Moments ago, Detroit City Council unanimously repealed three city ordinances that restricted youth bicycling within the city. In brief, these ordinances prohibited bicyclists under age 12 from riding in the street even if they were with a parent or guardian. Bicyclists between ages 12 and 17 needed to carry a permission note with them. The penalty for violating either ordinance was the Detroit Police Department could ask parents that they withhold bicycling privileges for up to six months.
We sought to remove these as we outlined in a prior post.
Yesterday we testified at a public hearing that these ordinances were archaic, unique to Detroit, and not best practices. They also did not seem to be enforced, which made youth safety education more challenging. Should we tell youth to ignore them?
Also at the public hearing was Heather Nugen, Executive Director for Back Alley Bikes. Nugen brought her wealth of experience in youth cycling to the table. Council member Scott Benson recognized Back Alley Bikes for all the great work they do in the city.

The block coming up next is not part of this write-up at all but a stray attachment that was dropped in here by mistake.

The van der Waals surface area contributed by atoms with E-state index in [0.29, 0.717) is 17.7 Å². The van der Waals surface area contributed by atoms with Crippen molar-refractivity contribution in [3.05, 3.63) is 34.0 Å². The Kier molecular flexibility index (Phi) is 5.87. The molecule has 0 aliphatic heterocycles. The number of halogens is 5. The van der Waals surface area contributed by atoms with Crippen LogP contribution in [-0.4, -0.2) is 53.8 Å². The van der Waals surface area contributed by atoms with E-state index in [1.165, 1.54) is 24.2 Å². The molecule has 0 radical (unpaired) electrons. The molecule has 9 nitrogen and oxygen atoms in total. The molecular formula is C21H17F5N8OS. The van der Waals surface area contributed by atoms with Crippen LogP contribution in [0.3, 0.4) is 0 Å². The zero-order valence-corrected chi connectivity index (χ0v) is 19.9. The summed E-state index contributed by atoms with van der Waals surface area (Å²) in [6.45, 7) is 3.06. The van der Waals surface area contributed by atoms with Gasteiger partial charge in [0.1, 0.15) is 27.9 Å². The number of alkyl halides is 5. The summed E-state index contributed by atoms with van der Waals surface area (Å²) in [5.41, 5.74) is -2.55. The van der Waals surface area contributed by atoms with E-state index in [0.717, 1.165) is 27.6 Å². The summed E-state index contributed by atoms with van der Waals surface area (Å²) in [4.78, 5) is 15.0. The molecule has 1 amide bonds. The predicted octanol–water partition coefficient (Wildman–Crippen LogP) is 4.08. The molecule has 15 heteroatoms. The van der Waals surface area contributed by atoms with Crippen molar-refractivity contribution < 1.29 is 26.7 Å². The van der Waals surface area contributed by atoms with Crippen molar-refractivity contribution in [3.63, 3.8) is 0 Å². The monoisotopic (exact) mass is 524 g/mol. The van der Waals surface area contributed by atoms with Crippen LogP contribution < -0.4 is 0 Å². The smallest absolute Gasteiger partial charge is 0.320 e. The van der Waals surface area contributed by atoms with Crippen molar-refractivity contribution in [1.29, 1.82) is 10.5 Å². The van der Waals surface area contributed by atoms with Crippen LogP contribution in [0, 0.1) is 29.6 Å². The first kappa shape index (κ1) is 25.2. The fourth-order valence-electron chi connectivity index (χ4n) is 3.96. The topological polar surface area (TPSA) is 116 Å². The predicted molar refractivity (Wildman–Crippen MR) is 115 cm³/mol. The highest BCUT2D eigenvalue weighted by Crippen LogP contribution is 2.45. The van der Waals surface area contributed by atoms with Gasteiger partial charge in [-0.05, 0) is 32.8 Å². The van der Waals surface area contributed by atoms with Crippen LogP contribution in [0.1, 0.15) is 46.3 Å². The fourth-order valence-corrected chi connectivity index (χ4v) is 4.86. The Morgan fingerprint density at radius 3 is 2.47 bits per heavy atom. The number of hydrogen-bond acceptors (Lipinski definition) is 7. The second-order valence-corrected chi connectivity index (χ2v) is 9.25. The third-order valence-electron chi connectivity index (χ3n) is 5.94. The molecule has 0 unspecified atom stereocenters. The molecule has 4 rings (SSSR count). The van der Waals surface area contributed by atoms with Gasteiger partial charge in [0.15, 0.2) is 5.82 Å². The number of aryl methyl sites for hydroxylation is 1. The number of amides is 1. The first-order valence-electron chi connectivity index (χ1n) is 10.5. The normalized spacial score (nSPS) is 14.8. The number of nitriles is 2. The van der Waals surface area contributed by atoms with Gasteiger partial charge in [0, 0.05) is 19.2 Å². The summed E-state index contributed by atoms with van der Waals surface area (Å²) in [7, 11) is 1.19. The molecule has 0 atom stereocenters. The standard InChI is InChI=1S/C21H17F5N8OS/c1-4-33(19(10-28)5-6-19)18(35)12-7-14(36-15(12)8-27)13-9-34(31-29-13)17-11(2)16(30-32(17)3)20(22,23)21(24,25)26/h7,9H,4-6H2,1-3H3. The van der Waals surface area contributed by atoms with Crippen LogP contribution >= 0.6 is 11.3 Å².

Next up were two third-graders who road their bikes to school and knew how to safely ride in the road. They clearly had the most impact. Thanks to BikeVON for bringing these kids to the hearing.
At the conclusion of the public hearing, Council member Raquel Castaneda-Lopez and Benson posed with them. Member Castaneda-Lopez wrote on Facebook:
I love when youth come to speak at City Council- it can be intimidating even for adults. Today these two 9 and 10yr olds, respectively, came to support repealing archaic restrictions around youth riding bicycles. They ride their bikes to school. I hope that someday soon everyone in the city feels safe & comfortable riding bikes and using this as a viable means of transportation. #detroitcycles #nonmotorizedtransportatio
We share that hope!
Also, we do want to thank People for Bikes in helping spread the word on this with an Action Alert.